In deference to the skull trauma, he rigged up a neck restraint also. Quite often renewed life wasn’t welcome, or last painful memories were still lodged in the brain: therefore, frenzied thrashing about was by no means uncommon. Vocal distress likewise, so a gag was applied too. They’d already pushed their luck with excess activity disturbing the normally silent Heathrow night. Screams (or unscheduled screams) inside the Hecatomb would almost certainly wake unwelcome attention.
Frankenstein’s private laboratory was a dolls’ house version of the main production line. Therein, he’d been expected to work the wonders Governments believed inherent in his family name. Devoid of inspiration or inclination he had proved a sad let-down so far and daily expected expulsion to menial work: if he were lucky. The arrival of high-ups like Sir Percy Blakeney suggested exalted impatience and that the dread day would not be long delayed.
Therefore, Ada’s arrival might be that luck. Julius hadn’t considered that before. All his own planning seemed to end in dead-ends like beggary or bullets in the back whilst trying to escape. Or, worst of all, boredom. This wild-card could be his last chance at playing a decent hand in the game of life…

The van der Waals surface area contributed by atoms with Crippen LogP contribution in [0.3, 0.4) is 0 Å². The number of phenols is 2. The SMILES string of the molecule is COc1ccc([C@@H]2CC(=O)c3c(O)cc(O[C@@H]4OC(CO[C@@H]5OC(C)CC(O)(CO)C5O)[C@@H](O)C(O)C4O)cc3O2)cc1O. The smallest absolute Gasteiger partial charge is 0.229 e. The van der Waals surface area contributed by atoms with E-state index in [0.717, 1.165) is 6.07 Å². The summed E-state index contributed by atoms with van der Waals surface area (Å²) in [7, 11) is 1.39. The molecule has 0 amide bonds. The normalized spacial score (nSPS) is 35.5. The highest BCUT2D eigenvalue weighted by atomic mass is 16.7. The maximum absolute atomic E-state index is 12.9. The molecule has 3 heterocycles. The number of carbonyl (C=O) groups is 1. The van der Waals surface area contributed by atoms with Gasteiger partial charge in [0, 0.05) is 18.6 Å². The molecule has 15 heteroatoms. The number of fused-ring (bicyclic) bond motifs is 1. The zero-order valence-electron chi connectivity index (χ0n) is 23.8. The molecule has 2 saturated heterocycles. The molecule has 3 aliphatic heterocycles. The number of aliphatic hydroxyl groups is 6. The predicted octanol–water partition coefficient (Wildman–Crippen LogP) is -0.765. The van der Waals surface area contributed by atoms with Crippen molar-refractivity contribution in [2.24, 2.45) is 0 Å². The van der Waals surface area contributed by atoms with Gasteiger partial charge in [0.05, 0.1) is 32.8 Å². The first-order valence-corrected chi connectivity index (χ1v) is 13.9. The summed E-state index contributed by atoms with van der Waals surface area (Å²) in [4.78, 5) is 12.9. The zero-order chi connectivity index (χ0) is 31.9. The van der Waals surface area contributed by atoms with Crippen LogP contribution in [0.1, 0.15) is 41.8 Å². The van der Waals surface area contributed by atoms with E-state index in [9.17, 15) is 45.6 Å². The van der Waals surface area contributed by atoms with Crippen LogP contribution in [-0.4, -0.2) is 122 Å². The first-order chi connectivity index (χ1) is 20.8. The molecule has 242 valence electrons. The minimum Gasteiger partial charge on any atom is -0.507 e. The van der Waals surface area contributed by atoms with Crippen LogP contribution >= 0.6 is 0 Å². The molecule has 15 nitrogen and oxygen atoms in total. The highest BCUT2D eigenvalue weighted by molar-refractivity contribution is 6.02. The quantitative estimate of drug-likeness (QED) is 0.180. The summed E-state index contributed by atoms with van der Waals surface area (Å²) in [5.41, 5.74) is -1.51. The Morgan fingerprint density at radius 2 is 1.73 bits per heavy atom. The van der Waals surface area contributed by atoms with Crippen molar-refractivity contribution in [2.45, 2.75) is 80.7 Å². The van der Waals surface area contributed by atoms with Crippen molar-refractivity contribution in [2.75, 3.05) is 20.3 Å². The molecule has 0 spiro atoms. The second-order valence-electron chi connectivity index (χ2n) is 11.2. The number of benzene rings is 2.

Which made his mind up.
‘I suggest,’ he said, ‘that you avert your eyes.’
Foxglove, worried but entirely in another’s hands now, reluctantly turned his back on the zinc table where his mistress lay.
Julius parted the scarlet gown with two hands, baring Ada’s breasts. Then he reached up to position the primed serum spear.
‘You never did say who...’
Mainly he desired to distract Foxglove during the most distressing part of the process, but he also wanted to know.
‘ “Who?” sir’